Paranormal people are supposed to be skeptical. That’s the company line, and it always has been. We just accept it, and for the most part, it makes sense. Everything we don’t immediately understand can not be labeled “paranormal” – mostly because we’d be wrong, but also because we want to know the truth. Truth requires unsusceptible validation. Accepting every bump in the night, or shadow in the dark as an other worldly expression is just too cozy an answer; too easy, and since when have human beings ever been considered easy?
Our religions are insane – even on a good day, and everyone thinks their’s is the true one. Our politics is crazy as well. Forget the dictators and the megalomaniacs – even the planet’s glorious democracies are riddled with nonsense, stupidity and hypocrisy. Inter-personal relationships are a crap shoot at best. All you have to do is observe most marriages, and the horror should make the point for me. Not very much about the human condition seems easy for an excellent reason. It just isn’t.
Faith and belief are frequently comfortable situations – they don’t require much from us, and allow us to accept without reason. They speak to our humanity quite effectively, but they make us lazy and neither represent universal concepts – one man’s faith is another’s call to arms. We seem able to believe in almost anything – often to the exclusion of common sense or without a reasonable parsing of clear facts. Can you imagine investigating the paranormal with only faith and belief in your equipment bag? Skepticism absolutely has its place – especially if it’s informed and enlightened enough to fuel study and research.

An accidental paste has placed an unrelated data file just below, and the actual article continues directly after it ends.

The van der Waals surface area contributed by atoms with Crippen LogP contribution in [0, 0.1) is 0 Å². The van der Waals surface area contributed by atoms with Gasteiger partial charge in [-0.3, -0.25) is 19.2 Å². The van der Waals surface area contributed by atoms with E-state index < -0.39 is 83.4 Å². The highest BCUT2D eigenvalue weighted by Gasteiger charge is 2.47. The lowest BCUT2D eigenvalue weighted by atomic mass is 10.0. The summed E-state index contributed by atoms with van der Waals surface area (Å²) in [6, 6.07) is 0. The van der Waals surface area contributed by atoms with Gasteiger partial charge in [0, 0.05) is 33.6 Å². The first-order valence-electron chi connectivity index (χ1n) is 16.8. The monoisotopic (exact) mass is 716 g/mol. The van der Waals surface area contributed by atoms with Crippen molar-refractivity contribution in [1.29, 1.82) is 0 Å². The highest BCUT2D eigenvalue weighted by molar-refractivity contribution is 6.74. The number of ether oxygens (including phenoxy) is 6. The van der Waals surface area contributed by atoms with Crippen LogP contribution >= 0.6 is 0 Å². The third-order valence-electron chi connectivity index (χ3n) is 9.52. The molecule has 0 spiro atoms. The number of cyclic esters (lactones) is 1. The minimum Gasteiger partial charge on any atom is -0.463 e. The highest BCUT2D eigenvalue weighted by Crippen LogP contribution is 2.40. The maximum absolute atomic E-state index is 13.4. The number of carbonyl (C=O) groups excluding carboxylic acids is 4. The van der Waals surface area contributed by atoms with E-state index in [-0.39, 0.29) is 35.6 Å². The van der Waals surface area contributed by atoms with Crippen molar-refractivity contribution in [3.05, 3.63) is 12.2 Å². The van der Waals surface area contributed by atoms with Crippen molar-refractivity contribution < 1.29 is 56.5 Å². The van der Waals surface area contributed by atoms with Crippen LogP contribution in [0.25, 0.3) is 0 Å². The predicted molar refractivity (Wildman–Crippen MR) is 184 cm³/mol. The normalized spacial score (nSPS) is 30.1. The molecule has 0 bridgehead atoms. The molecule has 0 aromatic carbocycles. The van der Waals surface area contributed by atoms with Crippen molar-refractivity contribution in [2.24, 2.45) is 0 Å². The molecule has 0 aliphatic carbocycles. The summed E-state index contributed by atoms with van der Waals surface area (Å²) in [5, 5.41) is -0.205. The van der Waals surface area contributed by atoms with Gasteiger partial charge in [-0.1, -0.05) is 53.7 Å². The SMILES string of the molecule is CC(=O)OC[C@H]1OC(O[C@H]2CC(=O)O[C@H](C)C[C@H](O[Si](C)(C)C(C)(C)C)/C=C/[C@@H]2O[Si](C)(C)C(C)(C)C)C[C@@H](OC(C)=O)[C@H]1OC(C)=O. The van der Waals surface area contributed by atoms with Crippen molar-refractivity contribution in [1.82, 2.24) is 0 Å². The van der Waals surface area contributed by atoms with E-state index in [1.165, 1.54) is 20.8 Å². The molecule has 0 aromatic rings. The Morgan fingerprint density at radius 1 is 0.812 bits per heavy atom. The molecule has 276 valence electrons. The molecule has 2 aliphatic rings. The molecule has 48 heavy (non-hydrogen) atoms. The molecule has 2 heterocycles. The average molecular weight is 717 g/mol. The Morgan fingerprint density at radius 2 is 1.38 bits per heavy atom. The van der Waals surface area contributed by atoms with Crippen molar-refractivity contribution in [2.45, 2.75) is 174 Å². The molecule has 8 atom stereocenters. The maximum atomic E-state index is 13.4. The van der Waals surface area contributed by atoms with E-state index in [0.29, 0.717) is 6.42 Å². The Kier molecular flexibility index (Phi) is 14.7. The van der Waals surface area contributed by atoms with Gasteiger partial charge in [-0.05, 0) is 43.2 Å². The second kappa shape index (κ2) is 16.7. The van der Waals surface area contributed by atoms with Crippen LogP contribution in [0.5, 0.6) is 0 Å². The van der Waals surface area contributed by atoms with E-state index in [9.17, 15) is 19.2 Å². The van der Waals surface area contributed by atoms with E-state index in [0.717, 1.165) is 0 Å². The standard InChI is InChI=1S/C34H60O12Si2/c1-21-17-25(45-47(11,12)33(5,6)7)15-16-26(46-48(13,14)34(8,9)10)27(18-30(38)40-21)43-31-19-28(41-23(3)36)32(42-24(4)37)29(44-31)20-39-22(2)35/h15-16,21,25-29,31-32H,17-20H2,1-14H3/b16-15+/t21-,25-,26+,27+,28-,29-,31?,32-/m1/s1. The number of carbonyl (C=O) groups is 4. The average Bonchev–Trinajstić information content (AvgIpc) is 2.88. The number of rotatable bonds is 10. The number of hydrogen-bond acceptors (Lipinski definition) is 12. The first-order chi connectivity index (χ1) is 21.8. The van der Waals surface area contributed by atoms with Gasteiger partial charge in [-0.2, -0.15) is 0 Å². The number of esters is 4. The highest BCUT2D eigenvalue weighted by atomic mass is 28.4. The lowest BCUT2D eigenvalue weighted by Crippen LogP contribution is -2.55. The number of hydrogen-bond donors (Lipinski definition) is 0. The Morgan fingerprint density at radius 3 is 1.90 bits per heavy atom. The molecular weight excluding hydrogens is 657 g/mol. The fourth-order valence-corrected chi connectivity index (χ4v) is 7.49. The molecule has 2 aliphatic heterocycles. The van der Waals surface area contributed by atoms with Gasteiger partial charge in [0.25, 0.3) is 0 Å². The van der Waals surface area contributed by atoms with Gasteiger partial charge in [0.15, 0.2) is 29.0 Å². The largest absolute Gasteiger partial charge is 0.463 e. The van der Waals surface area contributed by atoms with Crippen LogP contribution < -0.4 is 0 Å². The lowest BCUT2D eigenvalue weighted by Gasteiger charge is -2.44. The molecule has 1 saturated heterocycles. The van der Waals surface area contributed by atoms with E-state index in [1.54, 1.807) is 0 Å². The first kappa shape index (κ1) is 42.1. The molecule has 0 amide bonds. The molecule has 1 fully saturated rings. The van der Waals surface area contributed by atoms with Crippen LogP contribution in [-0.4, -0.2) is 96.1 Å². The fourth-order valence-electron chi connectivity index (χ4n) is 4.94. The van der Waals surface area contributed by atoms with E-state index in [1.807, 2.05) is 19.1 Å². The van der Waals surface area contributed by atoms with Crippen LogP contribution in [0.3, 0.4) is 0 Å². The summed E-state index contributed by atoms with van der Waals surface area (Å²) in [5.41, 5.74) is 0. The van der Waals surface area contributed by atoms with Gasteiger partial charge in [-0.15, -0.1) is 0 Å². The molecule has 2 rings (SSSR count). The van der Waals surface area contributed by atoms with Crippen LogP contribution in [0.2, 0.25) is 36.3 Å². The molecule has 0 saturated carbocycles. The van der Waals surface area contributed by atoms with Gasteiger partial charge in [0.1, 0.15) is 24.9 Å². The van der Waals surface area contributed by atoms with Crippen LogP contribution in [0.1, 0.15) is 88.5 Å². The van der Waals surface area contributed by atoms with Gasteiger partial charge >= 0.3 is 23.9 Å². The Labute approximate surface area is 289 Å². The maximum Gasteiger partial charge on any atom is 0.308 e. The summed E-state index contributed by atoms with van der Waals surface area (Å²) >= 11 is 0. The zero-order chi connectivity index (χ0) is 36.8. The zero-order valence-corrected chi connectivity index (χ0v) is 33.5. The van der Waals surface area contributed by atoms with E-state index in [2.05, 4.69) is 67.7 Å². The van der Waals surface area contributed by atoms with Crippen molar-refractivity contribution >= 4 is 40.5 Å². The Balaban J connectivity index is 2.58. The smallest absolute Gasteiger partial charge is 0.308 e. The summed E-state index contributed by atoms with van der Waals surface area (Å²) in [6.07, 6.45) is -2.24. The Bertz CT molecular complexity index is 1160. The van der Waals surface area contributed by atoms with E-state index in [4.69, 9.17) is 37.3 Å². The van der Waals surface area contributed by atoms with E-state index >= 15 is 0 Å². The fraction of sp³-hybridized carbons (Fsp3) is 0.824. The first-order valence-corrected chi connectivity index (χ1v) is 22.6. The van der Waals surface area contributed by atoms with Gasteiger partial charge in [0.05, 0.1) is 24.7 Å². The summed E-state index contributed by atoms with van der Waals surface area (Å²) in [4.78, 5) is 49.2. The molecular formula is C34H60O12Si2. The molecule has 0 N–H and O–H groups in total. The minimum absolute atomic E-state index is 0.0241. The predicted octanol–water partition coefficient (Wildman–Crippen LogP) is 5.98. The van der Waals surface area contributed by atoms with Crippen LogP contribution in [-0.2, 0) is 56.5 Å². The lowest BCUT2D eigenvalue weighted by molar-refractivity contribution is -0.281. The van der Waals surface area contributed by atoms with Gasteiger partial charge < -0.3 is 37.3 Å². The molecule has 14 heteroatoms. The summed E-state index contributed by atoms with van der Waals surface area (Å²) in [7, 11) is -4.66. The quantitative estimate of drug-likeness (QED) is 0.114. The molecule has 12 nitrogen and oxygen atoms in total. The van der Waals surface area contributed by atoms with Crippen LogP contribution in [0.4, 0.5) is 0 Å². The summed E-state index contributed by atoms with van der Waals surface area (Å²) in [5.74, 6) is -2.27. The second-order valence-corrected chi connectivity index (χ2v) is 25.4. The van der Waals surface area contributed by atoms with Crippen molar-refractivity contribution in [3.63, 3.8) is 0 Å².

But every once in awhile we have to give in to our human frailty. Sometimes, we have to believe. We need it, and resisting can lessen our chances of seeing the truth when it presents itself. For instance, It’s easy to insist that an EVP is a recording aberration no matter how loud or clear it is; simple, because all you have to do is refuse to believe. There is nothing to prove the voice in question is paranormal; there’s as much support that it is not. Without belief, we must decide that what we hear on a recorder is never the voice of a spirit – only a technological mistake. By refusing to believe, we render spirit as completely non-existent. What will we learn from that?
There will never be a way to guarantee a correct paranormal diagnosis as long as the the skeptic and the believer in us remain separate. Staunch skepticism will always win the day because the cry for proof can never be answered – no proof is possible. No “one and one is two” in the paranormal; no sun setting in the west. It will never matter what we experience – verifiable proof will always be lacking.
But we have never been satisfied with a two-dimensional acceptance of only those things that are provable, so why do we insist it be so with the paranormal? Being able to appropriately mix a little belief into the recipe allows us to understand more fully – multi-dimensionally, no matter how untenable it makes us feel. It requires courage to believe; even greater fortitude to know when to stop. By refusing to believe at all, we can never learn the whole truth – only the easy truth. And since when have human beings ever been considered easy?